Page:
Nick has a BA in Law with a Language (French) and a PhD in International Law, both from Kent, and is a Senior Fellow of the Higher Education Academy. Before returning to Kent in 2010, he taught at Bournemouth University (1998-2009, including 8 years as Head of School) and the University of Exeter (1979-1997, including 2 years as Head of the Law Department). He has been a Visiting Professor at the University of Connecticut School of Law and is a member of the Center of Theological Inquiry, Princeton.
In 2007 Nick gave evidence to the House of Commons Defence Committee on the legal implications of the White Paper on ‘The future of the United Kingdom’s strategic nuclear deterrent’. In the 1990s he was closely involved in the World Court Project (notably as the author of a legal memorandum entitled ‘The World Court Project on Nuclear Weapons and International Law’) which led to the ICJ's Advisory Opinion on the Legality of the Threat or Use of Nuclear Weapons in July 1996.
For many years Nick delivered EU law training for the Government Legal Service, the Financial Conduct Authority and the National Assembly for Wales, and from 1999 to 2008 he was joint editor of the European Human Rights Reports. He is on the editorial board of The International Journal of Human Rights (Routledge).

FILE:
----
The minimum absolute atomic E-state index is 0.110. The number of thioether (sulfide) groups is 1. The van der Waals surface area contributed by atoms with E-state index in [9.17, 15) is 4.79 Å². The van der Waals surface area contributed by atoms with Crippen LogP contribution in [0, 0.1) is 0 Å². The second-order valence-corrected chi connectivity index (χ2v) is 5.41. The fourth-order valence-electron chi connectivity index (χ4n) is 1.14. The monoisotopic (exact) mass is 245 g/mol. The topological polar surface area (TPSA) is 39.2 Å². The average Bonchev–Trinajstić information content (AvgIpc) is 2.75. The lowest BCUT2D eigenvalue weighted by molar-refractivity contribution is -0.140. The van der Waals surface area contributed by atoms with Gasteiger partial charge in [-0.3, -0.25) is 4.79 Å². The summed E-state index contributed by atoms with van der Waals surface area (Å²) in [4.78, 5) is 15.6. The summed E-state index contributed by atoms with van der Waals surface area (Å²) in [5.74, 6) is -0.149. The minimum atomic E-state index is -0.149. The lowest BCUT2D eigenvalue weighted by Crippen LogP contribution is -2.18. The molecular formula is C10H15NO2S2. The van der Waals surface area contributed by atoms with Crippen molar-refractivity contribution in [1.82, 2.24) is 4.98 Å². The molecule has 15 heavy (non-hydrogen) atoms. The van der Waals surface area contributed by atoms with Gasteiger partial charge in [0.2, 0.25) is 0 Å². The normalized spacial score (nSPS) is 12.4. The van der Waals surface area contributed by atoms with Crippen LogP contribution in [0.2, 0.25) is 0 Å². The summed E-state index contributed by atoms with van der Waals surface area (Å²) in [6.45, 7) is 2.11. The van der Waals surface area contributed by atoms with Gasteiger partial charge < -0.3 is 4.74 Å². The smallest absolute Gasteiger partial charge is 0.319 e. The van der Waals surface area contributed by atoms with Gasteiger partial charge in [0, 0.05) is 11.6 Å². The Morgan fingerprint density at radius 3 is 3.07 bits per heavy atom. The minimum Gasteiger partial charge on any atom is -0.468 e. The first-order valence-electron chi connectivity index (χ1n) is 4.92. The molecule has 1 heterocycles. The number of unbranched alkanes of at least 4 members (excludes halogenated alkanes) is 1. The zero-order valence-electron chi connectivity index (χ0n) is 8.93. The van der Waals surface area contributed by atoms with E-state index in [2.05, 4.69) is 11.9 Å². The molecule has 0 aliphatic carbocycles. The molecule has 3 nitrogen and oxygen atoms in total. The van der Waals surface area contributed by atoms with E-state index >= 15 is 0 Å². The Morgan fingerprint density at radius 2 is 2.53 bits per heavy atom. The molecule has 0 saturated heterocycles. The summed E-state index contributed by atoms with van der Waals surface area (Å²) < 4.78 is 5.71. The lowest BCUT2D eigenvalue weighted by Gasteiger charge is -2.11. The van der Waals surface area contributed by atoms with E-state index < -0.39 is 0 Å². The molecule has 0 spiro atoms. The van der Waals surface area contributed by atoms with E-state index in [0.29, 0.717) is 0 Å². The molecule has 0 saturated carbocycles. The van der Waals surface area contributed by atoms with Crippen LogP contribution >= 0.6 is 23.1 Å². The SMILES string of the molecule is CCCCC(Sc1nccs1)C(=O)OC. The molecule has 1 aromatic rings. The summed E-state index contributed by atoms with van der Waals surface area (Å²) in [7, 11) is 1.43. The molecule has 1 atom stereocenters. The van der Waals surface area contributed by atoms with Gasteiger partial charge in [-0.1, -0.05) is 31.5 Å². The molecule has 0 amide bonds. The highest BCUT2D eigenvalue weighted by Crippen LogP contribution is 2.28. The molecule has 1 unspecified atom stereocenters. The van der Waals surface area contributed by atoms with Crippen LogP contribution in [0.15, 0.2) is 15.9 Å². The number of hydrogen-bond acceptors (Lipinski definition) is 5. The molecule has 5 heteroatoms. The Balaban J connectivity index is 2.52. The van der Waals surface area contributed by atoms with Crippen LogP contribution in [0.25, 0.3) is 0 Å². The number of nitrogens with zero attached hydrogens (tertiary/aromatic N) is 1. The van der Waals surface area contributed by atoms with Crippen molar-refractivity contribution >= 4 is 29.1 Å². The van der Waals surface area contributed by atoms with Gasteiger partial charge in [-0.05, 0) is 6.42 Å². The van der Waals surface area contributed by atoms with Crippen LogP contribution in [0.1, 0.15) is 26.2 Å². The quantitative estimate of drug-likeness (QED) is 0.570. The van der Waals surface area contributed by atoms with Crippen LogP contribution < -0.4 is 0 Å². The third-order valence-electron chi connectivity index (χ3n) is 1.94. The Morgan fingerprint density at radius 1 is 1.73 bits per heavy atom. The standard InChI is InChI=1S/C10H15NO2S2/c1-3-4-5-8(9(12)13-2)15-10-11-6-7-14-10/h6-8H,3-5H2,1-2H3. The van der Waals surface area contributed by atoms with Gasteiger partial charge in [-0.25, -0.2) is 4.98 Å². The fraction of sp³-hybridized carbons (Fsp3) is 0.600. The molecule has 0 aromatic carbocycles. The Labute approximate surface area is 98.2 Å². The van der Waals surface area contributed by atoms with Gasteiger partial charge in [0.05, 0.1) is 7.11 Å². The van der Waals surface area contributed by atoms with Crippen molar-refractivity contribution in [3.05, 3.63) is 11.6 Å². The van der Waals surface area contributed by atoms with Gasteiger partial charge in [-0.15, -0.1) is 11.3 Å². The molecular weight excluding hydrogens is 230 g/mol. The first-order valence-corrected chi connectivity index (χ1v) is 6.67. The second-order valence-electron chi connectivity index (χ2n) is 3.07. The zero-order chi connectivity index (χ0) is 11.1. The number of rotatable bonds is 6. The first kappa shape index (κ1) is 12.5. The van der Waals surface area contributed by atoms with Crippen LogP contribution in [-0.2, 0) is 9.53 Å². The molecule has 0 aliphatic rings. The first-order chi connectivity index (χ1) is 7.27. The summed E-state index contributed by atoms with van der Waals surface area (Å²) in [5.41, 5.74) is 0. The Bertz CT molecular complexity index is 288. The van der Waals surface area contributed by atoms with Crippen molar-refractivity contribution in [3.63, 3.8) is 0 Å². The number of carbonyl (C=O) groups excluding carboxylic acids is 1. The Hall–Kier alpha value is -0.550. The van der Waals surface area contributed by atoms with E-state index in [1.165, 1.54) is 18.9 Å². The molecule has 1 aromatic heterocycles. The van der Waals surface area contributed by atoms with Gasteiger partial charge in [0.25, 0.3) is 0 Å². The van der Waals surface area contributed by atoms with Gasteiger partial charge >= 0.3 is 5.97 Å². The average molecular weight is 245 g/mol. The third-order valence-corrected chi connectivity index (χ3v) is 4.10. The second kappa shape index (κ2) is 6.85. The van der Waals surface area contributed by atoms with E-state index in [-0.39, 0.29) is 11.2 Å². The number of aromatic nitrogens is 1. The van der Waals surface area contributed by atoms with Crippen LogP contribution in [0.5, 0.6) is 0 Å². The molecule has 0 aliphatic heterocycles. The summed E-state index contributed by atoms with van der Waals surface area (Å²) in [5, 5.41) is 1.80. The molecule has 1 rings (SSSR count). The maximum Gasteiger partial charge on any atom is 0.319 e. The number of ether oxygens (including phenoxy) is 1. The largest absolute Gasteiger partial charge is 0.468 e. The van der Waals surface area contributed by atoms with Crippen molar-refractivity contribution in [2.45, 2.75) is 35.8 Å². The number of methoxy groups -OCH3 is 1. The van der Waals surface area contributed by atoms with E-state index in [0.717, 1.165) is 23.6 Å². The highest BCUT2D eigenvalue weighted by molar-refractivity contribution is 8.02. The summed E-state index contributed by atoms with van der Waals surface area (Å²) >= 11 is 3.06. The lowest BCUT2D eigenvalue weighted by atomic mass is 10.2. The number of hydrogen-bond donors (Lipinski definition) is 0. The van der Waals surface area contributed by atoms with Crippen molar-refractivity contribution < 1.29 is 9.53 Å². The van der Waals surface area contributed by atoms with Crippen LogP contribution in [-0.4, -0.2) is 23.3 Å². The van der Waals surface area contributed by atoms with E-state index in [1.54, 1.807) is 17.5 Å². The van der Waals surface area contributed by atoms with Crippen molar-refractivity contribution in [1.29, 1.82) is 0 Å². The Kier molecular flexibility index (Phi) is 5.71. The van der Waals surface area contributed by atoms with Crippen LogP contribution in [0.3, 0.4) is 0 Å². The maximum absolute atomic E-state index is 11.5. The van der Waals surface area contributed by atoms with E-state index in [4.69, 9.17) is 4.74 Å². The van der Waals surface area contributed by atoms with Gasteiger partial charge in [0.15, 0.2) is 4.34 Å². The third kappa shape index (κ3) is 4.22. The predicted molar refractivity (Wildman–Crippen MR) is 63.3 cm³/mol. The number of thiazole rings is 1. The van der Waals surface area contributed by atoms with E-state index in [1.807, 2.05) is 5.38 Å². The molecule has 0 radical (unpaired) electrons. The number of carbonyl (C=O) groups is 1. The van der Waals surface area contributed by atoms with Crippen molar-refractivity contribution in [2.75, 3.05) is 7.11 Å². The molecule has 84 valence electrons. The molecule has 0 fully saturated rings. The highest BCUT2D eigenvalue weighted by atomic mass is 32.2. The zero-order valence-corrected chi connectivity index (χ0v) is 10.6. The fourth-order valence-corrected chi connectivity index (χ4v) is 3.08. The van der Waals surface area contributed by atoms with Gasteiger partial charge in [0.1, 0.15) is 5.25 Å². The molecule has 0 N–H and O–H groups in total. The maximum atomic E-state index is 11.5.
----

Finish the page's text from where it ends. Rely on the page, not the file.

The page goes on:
Nick is collaborating with Kent colleague and internationally acclaimed visual artist Shona Illingworth (School of Music and Fine Art) on a major international project, the Airspace Tribunal, advocating the recognition of a new human right to protect the freedom to exist without physical or psychological threat from above.
Nick practises as a barrister from Doughty Street Chambers, London (https://www.doughtystreet.co.uk/barristers/profile/professor-nick-grief). From April 2014 to October 2016 he was a member of the legal team which represented the Marshall Islands before the International Court of Justice in nuclear disarmament cases against India, Pakistan and the UK. Other notable cases in which he has appeared as counsel include R v Margaret Jones and Paul Milling, Bristol Crown Court, September 2006 (in which the defendants were charged with conspiracy to cause criminal damage at RAF Fairford on the eve of the Iraq war), R v Jones and others  UKHL 16 (on whether the crime of aggression was capable of being a crime in domestic law) and A and others v Secretary of State for the Home Department (No 2)  UKHL 71 (on the admissibility of evidence procured by torture of a third party by foreign agents). He has also been instructed as an expert witness on International law and EU law.